Acharius Medallists

Otto Ludwig Lange

Professor Otto Ludwig Lange is a lichenologist through and through – although most of his lichenological work is embedded in his general research interest: ecology and ecophysiology of plants.

Lange was born on the 21st of August 1927 in Dortmund. He studied Biology, Chemistry and Physics in Freiburg and Göttingen and was first qualified for a secondary school teachers' profession. In the same year (1952) he achieved the promotion as a Dr. rer. nat. at the University of Göttingen, where he was granted his habilitation in 1959. After being a scientific assistant of Prof. Franz Firbas at Göttingen from 1953 to 1961, Lange was docent at the botanical institute of the Technische Hochschule Darmstadt for 2 years. In 1963, he accepted the Chair of Forest Botany in the Forestry Faculty of the University of Göttingen at Hannoversch Münden. In 1967 he went to the University of Würzburg and founded there the Lehrstuhl Botanik II. He resisted offers of distinguished chairs at the Universities of Grenoble, Stuttgart-Hohenheim, Tübingen and Göttingen.

Lange's interest in lichens was aroused after he met the well-known amateur lichenologist Oskar Klement. Since the late forties Lange started collecting lichens and built up his lichen herbarium. One of his early highlights was the discovery and description of Gonohymenia mauretanica (1958), a result of his ecological studies in the Mauretanian desert carried out with Professor Otto Stocker.

Lange can be considered as one of the first who laid the basis for our modem understanding of functions and adaptations of lichens in their habitats. He began his academic career with an investigation of the heat and drought tolerance of lichens and their relations to habitat conditions. His dissertation, published in Flora (1953), is still a well-cited publication. At first his studies were dedicated to the lichen responses to extreme temperatures and drought and investigations of the heavy metal content in lichens. Later he investigated the CO2 exchange in lichens and the influence of major environmental parameters. Lange always used the highest technical standards for his instrumentation and stimulated application of new technical developments. His lichenological work received great attention from botanists in general.

Lange and his coworkers made several key discoveries for lichen physiology and ecology, for instance with respect to the water relations of this poikilohydrously living symbiosis. It was discovered that lichens are able to take up water vapour from the air (first published in 1965 in Naturwissenschaften). Many of his studies were devoted to this phenomenon in the laboratory and in the field, particularly in deserts (Namib, Negev, Chilean little North, Antarctic cold desert). Lange's studies on Ramalina maciformis and other species from the Negev desert in Israel became especially famous. Another milestone was the discovery that cyanolichens differ from green algae-lichens in that they cannot become photosynthetically activated by water vapor uptake (1985). Lange and coworkers also clarified the question whether and how many lichens reveal a reduced CO2 uptake at superoptimal thallus water contents (1980).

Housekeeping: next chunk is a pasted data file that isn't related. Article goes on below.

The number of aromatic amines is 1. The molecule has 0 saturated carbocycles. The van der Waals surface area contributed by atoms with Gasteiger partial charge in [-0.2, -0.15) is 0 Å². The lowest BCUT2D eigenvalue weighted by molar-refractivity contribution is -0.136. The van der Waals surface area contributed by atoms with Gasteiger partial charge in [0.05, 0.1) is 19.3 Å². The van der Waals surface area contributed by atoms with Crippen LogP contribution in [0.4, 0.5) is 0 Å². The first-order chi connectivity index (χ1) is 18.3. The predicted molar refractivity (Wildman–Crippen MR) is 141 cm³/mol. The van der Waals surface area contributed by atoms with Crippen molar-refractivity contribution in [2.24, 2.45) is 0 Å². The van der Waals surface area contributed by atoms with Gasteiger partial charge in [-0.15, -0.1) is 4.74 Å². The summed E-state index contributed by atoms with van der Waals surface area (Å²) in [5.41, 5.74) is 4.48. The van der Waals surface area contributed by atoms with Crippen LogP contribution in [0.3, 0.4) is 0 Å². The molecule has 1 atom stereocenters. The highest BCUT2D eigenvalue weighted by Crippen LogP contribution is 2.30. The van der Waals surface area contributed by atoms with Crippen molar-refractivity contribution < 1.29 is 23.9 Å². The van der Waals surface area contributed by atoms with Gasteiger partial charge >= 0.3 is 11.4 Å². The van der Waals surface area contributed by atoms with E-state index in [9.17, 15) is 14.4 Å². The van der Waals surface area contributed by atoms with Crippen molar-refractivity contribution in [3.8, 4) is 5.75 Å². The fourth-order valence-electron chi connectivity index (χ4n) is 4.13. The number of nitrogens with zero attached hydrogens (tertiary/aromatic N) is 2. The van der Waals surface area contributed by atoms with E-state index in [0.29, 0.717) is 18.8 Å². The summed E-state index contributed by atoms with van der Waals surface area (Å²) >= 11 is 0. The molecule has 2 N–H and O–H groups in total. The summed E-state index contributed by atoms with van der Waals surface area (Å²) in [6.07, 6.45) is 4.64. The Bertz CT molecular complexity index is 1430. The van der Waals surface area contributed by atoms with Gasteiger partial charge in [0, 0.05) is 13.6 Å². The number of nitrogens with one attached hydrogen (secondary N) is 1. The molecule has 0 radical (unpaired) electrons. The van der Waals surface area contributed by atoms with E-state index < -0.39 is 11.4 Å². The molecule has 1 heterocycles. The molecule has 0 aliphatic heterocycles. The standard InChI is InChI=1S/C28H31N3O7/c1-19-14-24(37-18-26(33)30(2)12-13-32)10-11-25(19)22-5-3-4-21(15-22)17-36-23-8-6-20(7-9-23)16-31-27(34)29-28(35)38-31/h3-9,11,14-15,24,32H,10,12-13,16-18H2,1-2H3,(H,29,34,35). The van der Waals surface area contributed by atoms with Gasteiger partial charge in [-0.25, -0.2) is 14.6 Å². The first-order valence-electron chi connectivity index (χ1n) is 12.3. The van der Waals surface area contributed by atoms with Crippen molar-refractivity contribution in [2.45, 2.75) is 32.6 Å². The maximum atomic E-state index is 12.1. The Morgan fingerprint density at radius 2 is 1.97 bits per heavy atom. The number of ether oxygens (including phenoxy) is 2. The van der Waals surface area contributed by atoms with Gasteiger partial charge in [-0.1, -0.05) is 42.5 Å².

Elegantly conducted studies and sophisticated theoretical considerations were recently dedicated to the problem of a swelling-imposed reduction of net photosynthesis. He is also studying rainforest lichens of which our present knowledge is very poor. A lot of unexpected phenomena will come to light through these studies, as already, for instance, the discovery that rainforest lichens from New Zealand can be extremely sensitive to desiccation, and that their water relations are different from what we generally know about lichens. About 80 publications, about 27% of his whole oeuvre, are devoted to lichen research. And now, after his retirement, he intends to strengthen his interest in this subject.

Lange has been highly decorated with many honors. He received several orders, medals and prizes, and is a member of several Academies, including the Deutsche Akademie der Naturforscher Leopoldina (since 1976), the Bayerische Akademie der Wissenschaften, the Akademie der Wissenschaften in Göttingen (1978), and the Academia Scientiarum et Artium Europaea in Salzburg (1991). He was decorated with the Verdienstkreuz erste Klasse des Verdienstordens der Bundesrepublik Deutschland (1981), and the Bayerische Maximilian Orden far Wissenschaften und Kunst (1991). He was awarded the Förderpreis for German scientists within the G.W. Leibniz Programme of the German Science Foundation, the Balzan Award of Israel for applied botany and ecology (1988) and the Adalbert-Seifritz Award for Technology Transfer (1990). He is an honorary member of the Regensburger Botanische Gesellschaft and of the British Lichen Society.

Otto Lange and his laboratory are most attractive to colleagues and lichenologists everywhere in the world. He is not only admired as an excellent, never failing experimentalist and scientist. He is also well known for his welcoming and delightful personality. Thus, he made his lab in Wurzburg a Mecca for ecophysiologists and all other lichen researchers. I think many of us owe him the deepest gratitude for stimulating discussions, fair and fruitful cooperation, teaching and many kinds of help and support, so that it is self-evident to propose Otto L. Lange to be awarded by the Acharius Medal.

Ludger Kappen

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